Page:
Al took some time off between Alalpalooza and Bad Hair Day and he roared back on the scene with “Amish Paradise,” a wonderful parody of Coolio’s “Gangsta’s Paradise.” There’s a funny saga about how Coolio didn’t appreciate the joke and Al (who always asks permission even if he doesn’t need to) was really upset because he thought he had the green light. For awhile there was an unpleasant scene between the two (not like they were in the same circle or anything) but when they finally patched things up Al admitted he could stop wearing a bulletproof vest.
The song is a spot-on recreation, (Al has totally upped his game in the studio bu this point) and while the Amish jokes are easy, they’re still funny This single (yes, I was buying singles at the time) contains three other songs, “Everything You Know is Wrong” a great style parody of They Might be Giants and very funny song in it own right.
It also includes “The Night Santa Went Crazy (Extra Gory Version).” I recall thinking it was very funny but now that I have kids I’d hate for them to hear it. The extra gory part is actually the original final verse which the record company asked to tone down a bit. So he released it here. The last song is a very strange an instrumental version of “Dare to Be Stupid.” What a random song to strip words from. Although granted, the music is pretty cool. But still…weird.
[READ: April 7, 2013] Extreme Babymouse
I was excited to see that book 17 of the Babymouse series had come out. This one is called Extreme Babymouse and, as you can tell from the cover, it is about extreme sports, specifically snowboarding.
What was fun about this one is that Babymouse’s fantasy dream sequence involved Sean White (for who else would you have in a snowboarding book?) She even has crazy hair under a toque. But what is all this extreme talk all about? Well, everyone in her class is headed to the mountain to go snowboarding this weekend (including her locker!) and (naturally) Babymouse wants to, needs to, simply must go! (Even if she has never been snowboarding before).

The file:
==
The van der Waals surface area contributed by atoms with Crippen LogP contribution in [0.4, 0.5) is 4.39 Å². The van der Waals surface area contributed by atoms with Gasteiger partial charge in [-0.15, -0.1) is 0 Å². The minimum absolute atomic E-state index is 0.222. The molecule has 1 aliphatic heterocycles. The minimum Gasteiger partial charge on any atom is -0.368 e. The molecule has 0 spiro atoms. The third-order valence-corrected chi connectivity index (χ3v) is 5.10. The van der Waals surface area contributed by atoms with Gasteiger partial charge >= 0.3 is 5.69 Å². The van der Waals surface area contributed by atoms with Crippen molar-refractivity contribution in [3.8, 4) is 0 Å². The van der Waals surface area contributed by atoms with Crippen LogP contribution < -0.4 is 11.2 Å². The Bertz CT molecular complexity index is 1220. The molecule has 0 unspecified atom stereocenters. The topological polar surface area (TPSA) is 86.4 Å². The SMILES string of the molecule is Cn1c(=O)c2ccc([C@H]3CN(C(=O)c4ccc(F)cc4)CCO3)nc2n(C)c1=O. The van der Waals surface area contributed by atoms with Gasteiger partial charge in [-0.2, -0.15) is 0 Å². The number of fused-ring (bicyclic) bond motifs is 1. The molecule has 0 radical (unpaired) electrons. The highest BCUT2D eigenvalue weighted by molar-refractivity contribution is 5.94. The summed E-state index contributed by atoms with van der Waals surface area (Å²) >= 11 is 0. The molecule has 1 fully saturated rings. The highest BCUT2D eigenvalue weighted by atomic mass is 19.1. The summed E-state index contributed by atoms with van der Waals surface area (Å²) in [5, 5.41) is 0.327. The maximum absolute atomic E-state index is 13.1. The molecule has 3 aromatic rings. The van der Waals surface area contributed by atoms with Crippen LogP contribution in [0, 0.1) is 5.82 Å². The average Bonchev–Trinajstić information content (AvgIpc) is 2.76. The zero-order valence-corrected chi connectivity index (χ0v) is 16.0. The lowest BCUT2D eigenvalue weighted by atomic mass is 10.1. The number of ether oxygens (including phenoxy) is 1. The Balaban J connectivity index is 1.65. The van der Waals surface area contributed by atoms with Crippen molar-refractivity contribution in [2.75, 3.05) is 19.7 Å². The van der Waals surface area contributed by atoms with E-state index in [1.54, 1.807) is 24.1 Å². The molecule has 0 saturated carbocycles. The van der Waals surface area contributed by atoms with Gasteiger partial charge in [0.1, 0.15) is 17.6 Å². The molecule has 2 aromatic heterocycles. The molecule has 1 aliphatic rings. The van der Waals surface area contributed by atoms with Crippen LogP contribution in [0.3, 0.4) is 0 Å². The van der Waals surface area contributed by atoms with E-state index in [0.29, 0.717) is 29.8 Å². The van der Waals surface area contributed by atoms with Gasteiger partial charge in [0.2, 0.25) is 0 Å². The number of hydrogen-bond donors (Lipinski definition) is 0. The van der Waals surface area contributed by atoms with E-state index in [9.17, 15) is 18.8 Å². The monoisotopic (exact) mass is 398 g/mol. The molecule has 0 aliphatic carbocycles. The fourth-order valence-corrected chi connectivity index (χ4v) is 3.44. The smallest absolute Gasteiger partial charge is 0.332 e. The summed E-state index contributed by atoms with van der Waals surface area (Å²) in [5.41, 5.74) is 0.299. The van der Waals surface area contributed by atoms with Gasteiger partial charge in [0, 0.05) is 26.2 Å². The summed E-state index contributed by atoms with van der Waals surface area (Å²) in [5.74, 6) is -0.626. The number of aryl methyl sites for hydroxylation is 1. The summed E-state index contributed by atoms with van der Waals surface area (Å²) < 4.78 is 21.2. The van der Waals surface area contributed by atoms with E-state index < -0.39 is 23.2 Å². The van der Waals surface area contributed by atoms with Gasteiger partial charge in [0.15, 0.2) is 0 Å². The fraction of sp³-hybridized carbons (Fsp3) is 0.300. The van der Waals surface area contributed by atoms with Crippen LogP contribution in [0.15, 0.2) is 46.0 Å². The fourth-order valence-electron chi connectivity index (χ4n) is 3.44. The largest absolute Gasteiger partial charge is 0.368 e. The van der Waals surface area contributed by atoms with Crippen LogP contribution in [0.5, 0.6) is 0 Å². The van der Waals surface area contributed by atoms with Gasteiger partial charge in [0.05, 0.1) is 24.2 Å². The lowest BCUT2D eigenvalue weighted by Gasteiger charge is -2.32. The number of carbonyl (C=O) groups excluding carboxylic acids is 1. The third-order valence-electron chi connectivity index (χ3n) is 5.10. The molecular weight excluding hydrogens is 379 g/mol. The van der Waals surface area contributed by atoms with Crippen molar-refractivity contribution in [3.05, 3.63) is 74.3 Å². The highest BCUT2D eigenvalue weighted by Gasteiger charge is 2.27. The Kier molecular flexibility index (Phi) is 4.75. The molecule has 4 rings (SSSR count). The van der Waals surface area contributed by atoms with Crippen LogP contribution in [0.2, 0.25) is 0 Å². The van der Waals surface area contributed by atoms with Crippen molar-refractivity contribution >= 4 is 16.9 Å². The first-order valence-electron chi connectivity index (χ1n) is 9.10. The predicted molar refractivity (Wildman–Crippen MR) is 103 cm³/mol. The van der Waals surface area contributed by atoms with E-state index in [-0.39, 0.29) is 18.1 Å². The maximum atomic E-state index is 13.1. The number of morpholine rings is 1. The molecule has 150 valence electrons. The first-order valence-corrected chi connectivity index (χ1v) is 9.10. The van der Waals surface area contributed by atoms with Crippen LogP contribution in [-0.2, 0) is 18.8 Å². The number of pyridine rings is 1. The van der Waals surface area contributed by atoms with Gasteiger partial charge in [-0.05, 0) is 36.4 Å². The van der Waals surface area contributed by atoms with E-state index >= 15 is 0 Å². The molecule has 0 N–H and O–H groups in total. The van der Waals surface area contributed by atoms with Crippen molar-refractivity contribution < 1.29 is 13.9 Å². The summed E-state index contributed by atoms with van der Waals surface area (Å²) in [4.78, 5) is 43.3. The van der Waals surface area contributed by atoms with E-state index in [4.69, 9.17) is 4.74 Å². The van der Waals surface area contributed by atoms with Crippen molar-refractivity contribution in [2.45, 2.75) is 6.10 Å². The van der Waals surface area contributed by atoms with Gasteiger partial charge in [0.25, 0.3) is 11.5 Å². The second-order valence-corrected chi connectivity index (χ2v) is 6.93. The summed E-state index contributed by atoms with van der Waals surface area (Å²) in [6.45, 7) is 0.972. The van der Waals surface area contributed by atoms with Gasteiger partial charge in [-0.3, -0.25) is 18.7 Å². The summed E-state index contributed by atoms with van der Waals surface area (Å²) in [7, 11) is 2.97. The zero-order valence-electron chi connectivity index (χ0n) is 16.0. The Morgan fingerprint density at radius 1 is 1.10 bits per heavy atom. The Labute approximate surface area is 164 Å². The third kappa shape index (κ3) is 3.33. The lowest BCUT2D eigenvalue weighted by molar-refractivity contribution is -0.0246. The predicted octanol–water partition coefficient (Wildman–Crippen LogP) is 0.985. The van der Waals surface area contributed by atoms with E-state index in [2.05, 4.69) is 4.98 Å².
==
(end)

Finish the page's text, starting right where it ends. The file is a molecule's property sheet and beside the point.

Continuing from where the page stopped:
After dying inside because she can’t go, the fates align and Babymouse is able to go (her family is given a cabin for the weekend–which sounds great except that everyone else is staying at the beautiful chalet!).
But never mind the accommodations because everyone wants to get on the slope. Babymouse (who is instantly cold) gets some snowboarding lessons (I learned a thing or two from them) and then flies dangerously down…the bunny slope. With that accomplished, she sets out for the hugely dangerous black diamond (only to be seen riding the ski lift back down to the bottom).
Felicia Furrypaws is there to smash all of her dreams and fantasies especially when she asks if Babymouse will be joining her on the triple black diamond. The narrator tells Babymouse to listen to her inner voice and we next see her apres ski, eating cupcakes–sensible inner voice, Babymouse! And, naturally, there is some comeuppance for Felicia as well.
The word “extreme ” is thrown around about 150 times in the book and it goes from being funny to being annoying to being funny to being really funny again. And of course, the message of being true to yourself is always present. This was a good one, and I’m looking forward to Book 18 coming out in September.